Yuqing Li, Ph.D.

LiProfessor
Department of Neurology
100 S Newell Drive, Room L3-100
Gainesville, FL 32610
PO Box 100236
352-273-6546
FAX- 352-273-5989
Email Dr. Li

Dr. Yuqing Li joined the Department of Neurology in November of 2010 as a Professor in the Center for Movement Disorders and Neurorestoration. Dr. Li was recruited to the University of Florida through a collaboration with Tyler’s Hope for a Dystonia Cure.  His laboratory aims to unlock DYT-1 dystonia and to develop symptomatic therapies and cure approaches.  Dr. Li is funded by multiple grants from the National Institutes of Health.

Prior to the current position, Dr. Li served as Associate Professor of Neurology and Neurobiology in the Department of Neurology and Center for Neurodegeneration and Experimental Therapeutics, School of Medicine, University of Alabama at Birmingham. From 2001 to August of 2006, Dr. Li served as Assistant Professor with the Beckman Institute for Advanced Science and Technology at the University of Illinois at Urbana-Champaign with the focus of his research in genetic analysis of neural development and plasticity, animal models of neurodevelopmental disorders.

From 1996 to 2000, he was appointed as Lucille P. Markey Assistant Professor of Molecular and Developmental Neuroscience in the Department of Molecular and Integrative Physiology and the Beckman Institute for Advanced Science and Technology at the University of Illinois at Urbana-Champaign. He received his Ph.D. in Biology from Nagoya University, Nagoya, Japan in 1991 and was a Postdoctoral Research Associate with the Center for Learning and Memory, Massachusetts Institute of Technology, Cambridge, Massachusetts from 1991 to 1996. He majored in Biology in 1991 from Nagoya University, Japan, in molecular biology from Fudan University, China in 1988, and majored in Biochemistry with a Bachelor of Science degree from Fudan University, China in 1984.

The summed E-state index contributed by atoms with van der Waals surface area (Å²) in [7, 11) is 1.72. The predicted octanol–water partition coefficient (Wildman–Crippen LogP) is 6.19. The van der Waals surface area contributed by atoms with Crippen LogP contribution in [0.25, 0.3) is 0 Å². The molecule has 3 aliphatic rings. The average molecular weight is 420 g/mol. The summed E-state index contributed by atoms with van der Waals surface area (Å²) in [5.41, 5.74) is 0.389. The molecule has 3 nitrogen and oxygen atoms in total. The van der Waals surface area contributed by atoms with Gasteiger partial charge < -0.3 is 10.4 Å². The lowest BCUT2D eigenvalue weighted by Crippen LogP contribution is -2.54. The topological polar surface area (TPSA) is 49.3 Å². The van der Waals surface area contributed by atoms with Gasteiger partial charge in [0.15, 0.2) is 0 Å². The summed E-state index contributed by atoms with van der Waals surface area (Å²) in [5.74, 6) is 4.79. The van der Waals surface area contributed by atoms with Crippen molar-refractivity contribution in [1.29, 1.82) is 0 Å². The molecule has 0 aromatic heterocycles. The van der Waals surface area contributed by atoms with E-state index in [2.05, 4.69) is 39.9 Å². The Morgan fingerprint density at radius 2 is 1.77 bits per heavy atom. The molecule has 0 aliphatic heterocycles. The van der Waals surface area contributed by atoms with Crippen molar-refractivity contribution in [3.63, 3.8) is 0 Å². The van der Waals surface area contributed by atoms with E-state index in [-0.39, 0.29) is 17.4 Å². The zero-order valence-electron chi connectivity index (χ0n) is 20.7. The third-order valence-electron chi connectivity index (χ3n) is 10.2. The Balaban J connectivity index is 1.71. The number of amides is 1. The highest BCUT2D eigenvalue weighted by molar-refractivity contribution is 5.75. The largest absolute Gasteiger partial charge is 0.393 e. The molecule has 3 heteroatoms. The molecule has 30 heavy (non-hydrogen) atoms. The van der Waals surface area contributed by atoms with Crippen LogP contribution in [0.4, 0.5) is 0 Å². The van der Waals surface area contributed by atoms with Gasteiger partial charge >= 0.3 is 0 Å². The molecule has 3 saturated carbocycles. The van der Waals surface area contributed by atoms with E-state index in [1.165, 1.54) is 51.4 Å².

Dr. Li’s research is mainly focused on pathophysiology and experimental therapeutics of dystonia. He is also broadly interested in animal models of movement disorders and in molecular and cellular mechanisms of synaptic plasticity during development and learning. His lab’s expertise is to perform conditional mutagenesis in mouse where selected genes are altered in specific neurons or circuits in the brain and in defined period during animal’s development.

This powerful approach allows Dr. Li and his co-workers to apply functional genomics and proteomics to understand the pathogenesis of neurological and psychiatric disease and to develop effective treatment.